To list out a bunch of stuff we used throughout: Soyuz 017 on booth vocals, SM7b on handheld, TC Mic Mechanic; Fender and Fernandez Strats, Gibson S1; Rickenbacker 4001 bass; Waldorf Microwave XT, Korg TR-Rack, Juno, MicroKorg, Rare Waves Hydronium; Synthstrom Deluge, MPC 2000XL, Polyend Tracker.
At The Aviary we had a great time with the RE-201 space echo too. We spent a lot of time riding it live while Kate was tracking vocals.
Any interesting recording techniques you used on the new record you’d like to share?
We really didn’t try anything too crazy this time around.
Our last record, Discipline Reaction, was recorded in four days in a great space called Magnet in Coburg North. We wanted to try just slamming ourselves (figuratively) into the huge concrete walls, and put it together live, no headphones, fold-back monitors blasting.
I was pretty interested at the time in how much rejection we could achieve through clever placement of microphones in relation to monitor wedges, and not using any artificial reverb and purely relying on the space. It was a chance to experiment with a really unique recording environment, and to see how nasty we could get it.
I think upon reflection and these newer songs, we were happy to leave that as its own thing. This time around it was more-so an exercise in excess, and going down a more standard pop production route.
We did a bunch of reamping into the larger room at The Aviary, particularly of synths – you can hear that pretty strongly on the track ‘Envelopes Full’. We obsessively recorded a DI track of all the guitars throughout the process to give us further options down the track, so there were some times when we were reamping a take from a year ago.
With drums, the first demo we used an Alesis SR-16; Discipline Reaction an MPC 2000XL with drum samples recorded in the space played by our great friend Al Anglais; and this time we had so much more at our disposal and just used it all. We did a bit of break chopping here too, performing on the MPC. Most of the sequencing was done with the Deluge, and any pitch variation stuff, like with Hi-Hats we did with the Polyend Tracker.
How do you go about translating your studio recordings to the stage?
When we first started performing many years ago we would use the drum machine on the record live. Initially that was the SR-16, and then the MPC 2000XL. I always felt a bit hesitant to have the MPC on stage, but particularly tour with it, because of how fragile it is. It also took a while to navigate and load different tracks, and we were limited with introducing other samples and playing with our post-produced tracks.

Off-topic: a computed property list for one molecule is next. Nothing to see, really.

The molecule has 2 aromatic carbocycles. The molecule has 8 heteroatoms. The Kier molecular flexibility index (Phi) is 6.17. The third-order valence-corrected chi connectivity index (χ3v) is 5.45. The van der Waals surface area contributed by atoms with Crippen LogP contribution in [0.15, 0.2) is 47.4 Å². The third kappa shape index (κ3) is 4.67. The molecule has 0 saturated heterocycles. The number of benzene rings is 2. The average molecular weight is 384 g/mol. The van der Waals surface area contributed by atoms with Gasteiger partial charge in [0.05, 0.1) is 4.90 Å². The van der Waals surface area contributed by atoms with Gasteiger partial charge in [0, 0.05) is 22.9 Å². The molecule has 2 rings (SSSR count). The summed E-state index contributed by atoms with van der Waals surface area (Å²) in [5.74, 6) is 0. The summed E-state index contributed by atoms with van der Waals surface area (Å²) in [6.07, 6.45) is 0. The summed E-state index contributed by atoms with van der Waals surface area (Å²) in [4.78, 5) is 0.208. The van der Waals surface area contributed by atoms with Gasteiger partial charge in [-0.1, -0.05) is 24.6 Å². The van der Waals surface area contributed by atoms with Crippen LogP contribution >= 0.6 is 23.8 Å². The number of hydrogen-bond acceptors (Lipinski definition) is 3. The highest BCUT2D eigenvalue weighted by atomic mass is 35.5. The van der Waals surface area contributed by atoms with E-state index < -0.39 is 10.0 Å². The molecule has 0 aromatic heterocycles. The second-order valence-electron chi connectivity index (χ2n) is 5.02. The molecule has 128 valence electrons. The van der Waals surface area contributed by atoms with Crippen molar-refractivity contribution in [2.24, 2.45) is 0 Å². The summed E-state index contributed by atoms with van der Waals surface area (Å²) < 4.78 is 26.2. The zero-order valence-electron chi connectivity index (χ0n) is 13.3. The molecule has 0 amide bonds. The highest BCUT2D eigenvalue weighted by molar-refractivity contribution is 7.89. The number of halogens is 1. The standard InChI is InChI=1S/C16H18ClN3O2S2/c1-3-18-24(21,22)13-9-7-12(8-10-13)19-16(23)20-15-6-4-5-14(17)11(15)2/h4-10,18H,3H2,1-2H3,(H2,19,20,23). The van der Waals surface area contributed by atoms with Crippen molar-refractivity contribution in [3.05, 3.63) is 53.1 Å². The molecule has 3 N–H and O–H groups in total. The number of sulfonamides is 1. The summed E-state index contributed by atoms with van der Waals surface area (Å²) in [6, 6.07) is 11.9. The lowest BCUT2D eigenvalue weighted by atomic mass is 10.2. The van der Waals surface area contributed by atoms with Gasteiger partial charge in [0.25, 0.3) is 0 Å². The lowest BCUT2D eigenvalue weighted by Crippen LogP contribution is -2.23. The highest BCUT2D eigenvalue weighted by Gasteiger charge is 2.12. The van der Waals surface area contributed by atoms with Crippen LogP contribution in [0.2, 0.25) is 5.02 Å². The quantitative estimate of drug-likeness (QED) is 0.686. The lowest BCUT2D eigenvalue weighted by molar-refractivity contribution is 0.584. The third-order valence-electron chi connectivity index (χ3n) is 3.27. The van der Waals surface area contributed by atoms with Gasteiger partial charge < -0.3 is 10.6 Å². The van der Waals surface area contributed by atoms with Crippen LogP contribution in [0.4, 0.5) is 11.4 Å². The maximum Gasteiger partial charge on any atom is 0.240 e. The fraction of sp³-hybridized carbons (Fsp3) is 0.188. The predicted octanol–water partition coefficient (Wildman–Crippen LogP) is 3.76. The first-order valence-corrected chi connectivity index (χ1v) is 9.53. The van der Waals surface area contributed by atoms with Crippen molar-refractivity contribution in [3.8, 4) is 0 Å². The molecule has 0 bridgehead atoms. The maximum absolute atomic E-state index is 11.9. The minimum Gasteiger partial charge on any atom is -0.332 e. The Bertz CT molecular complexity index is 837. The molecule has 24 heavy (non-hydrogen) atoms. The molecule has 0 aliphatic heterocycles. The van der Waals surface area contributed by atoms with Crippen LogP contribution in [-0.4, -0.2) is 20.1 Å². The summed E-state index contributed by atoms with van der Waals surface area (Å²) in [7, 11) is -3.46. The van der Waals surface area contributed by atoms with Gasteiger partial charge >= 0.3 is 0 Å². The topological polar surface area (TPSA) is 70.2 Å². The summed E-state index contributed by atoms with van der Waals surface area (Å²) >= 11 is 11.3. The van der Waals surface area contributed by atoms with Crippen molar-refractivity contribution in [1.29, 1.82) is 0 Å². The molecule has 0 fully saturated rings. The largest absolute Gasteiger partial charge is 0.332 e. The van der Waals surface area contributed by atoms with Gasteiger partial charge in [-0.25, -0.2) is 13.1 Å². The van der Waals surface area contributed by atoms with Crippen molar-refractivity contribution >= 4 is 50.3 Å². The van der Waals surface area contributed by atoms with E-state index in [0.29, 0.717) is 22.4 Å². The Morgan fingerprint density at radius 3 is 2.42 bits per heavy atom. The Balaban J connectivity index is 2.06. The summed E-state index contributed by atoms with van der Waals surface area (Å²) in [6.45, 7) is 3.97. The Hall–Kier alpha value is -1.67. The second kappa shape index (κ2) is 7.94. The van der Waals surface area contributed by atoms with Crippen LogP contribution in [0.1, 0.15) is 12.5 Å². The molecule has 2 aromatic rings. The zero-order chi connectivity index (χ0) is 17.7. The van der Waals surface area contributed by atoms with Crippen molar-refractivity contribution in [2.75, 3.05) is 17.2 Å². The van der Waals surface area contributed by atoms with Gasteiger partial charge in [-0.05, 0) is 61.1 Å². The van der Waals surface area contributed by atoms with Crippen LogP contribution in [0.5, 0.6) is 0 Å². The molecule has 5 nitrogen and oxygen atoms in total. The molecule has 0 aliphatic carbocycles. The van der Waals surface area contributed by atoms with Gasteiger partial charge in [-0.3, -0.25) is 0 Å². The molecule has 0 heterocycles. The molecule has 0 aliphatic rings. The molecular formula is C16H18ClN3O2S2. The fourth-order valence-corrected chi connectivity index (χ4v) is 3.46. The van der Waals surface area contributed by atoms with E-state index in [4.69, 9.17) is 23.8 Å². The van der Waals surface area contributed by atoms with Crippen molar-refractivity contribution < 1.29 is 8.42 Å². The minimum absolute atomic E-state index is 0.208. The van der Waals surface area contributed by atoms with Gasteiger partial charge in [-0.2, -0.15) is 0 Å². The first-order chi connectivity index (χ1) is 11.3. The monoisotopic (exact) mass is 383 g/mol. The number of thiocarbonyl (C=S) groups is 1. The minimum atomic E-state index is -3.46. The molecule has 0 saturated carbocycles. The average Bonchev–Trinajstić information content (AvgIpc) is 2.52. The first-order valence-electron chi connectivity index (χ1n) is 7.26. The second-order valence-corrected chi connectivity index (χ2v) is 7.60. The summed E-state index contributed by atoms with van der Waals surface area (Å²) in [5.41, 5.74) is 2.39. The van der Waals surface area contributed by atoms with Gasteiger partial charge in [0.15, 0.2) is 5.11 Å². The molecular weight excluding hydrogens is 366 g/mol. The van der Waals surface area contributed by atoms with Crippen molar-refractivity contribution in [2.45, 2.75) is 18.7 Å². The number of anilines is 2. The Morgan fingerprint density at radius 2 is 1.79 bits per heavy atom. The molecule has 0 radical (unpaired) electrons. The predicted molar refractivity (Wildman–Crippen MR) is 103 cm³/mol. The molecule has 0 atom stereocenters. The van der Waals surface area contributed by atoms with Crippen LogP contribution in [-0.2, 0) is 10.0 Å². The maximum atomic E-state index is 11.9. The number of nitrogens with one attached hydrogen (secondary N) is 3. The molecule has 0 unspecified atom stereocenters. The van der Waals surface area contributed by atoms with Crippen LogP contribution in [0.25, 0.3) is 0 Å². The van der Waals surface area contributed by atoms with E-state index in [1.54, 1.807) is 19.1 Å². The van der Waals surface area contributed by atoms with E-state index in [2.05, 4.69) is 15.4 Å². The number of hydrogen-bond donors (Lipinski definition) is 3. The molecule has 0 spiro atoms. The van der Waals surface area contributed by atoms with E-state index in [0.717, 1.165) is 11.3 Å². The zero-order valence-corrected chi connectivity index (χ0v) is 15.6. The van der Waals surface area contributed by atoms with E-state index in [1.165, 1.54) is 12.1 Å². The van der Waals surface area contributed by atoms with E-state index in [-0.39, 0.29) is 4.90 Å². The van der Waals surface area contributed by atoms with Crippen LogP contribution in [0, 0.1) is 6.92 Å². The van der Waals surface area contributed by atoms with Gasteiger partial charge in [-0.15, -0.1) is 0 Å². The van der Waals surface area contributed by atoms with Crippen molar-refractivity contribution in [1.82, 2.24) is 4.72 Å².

I use these devices for exhibition sound installations, a ‘WavePlayer8’ made by Erik Schieweck in Germany. They’re super compact, very simple and allow you to play eight-channel interleaved WAV files. We had a friend, Rob from Cat Full of Ghosts Electronics, rehouse and modify one of these devices for us into a more stage-friendly device with balanced XLR outs, start stop footswitch, volume knobs for each track. We call it AL-X.
As a sound engineer myself, I was under the impression that mixers would be ecstatic that we could give them discrete channels for kick, snare, hats, other overdubs, etc – but more often than not this would just fill them with frustration that we were requesting eight XLRs at the front of the stage on our stage plot and run pink noise through it to balance our lines. Of course there are some fantastic sound mixers in Melbourne that got what we were trying to do also.
Now though, we still use AL-X for our “backing tracks” but just pump out a stereo signal. This also cuts out a bunch of work and makes it easier for us to mix our backings knowing they’ll come out how we intend.
If you could own any single piece of gear, what would it be and why?
That’s a wild question and I have many answers. To pick one, I’d love a Fairlight CMI Series III. Maybe an EMT 250 as well. I did see someone selling off an EMT 140 a while back really cheap, but I guess it’s worth thinking of practicalities too.
Which track on the record are you particularly proud of?
The closing track, ‘Luxury Auto’, we’re pretty proud of, I think I can speak for all of us with that.
That’s the most recent track on the record, and we were able to spend a bit of time just playing around with it in the studio. We Metallica’d it by shifting and looping different sections in Tools to come up with a structure that worked, whereas we structured the other songs while writing them.
The Crescendo of the track has a bunch of different breaks and sequenced drums we put together, it’s probably the most complex beat-wise. We have synth-cello (using the Korg TR-Rack) that comes in halfway thru, it’s a big lean into 90’s production, so it’s perhaps a hint to what we might do next time around.
Finally, which song are you most looking forward to performing live?
Before being able to rehearse again I would have said one of the heavier tracks, but since being able to be in the same room together again I always really enjoy ‘Colosseum’, so probably that one. Maybe it’s because I’ve softened a bit, or maybe because I sing on that one too.
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‘Cleareye Shining’ is out November 26 and is available for preorder here.